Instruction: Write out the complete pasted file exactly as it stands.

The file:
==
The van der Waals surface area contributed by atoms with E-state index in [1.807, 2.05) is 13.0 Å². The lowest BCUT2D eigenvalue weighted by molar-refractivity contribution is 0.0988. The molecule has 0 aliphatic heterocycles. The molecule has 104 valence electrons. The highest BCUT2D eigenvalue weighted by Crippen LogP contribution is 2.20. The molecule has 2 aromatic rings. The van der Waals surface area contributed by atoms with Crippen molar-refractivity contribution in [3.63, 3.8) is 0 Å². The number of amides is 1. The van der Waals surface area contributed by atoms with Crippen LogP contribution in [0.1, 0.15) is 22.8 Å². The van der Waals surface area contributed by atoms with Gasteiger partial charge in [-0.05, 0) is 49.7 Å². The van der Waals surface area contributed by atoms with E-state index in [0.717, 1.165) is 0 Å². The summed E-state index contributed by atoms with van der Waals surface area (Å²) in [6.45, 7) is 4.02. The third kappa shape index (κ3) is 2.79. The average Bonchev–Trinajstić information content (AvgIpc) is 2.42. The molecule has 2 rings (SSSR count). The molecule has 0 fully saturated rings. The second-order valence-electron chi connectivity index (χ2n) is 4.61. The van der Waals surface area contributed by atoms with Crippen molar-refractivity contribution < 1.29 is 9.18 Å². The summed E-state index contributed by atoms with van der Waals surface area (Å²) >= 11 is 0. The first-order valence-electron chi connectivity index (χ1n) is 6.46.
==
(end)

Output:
The van der Waals surface area contributed by atoms with E-state index in [1.807, 2.05) is 13.0 Å². The lowest BCUT2D eigenvalue weighted by molar-refractivity contribution is 0.0988. The molecule has 0 aliphatic heterocycles. The molecule has 104 valence electrons. The highest BCUT2D eigenvalue weighted by Crippen LogP contribution is 2.20. The molecule has 2 aromatic rings. The van der Waals surface area contributed by atoms with Crippen molar-refractivity contribution in [3.63, 3.8) is 0 Å². The number of amides is 1. The van der Waals surface area contributed by atoms with Crippen LogP contribution in [0.1, 0.15) is 22.8 Å². The van der Waals surface area contributed by atoms with Gasteiger partial charge in [-0.05, 0) is 49.7 Å². The van der Waals surface area contributed by atoms with E-state index in [0.717, 1.165) is 0 Å². The summed E-state index contributed by atoms with van der Waals surface area (Å²) in [6.45, 7) is 4.02. The third kappa shape index (κ3) is 2.79. The average Bonchev–Trinajstić information content (AvgIpc) is 2.42. The molecule has 2 rings (SSSR count). The molecule has 0 fully saturated rings. The second-order valence-electron chi connectivity index (χ2n) is 4.61. The van der Waals surface area contributed by atoms with Crippen molar-refractivity contribution < 1.29 is 9.18 Å². The summed E-state index contributed by atoms with van der Waals surface area (Å²) >= 11 is 0. The first-order valence-electron chi connectivity index (χ1n) is 6.46.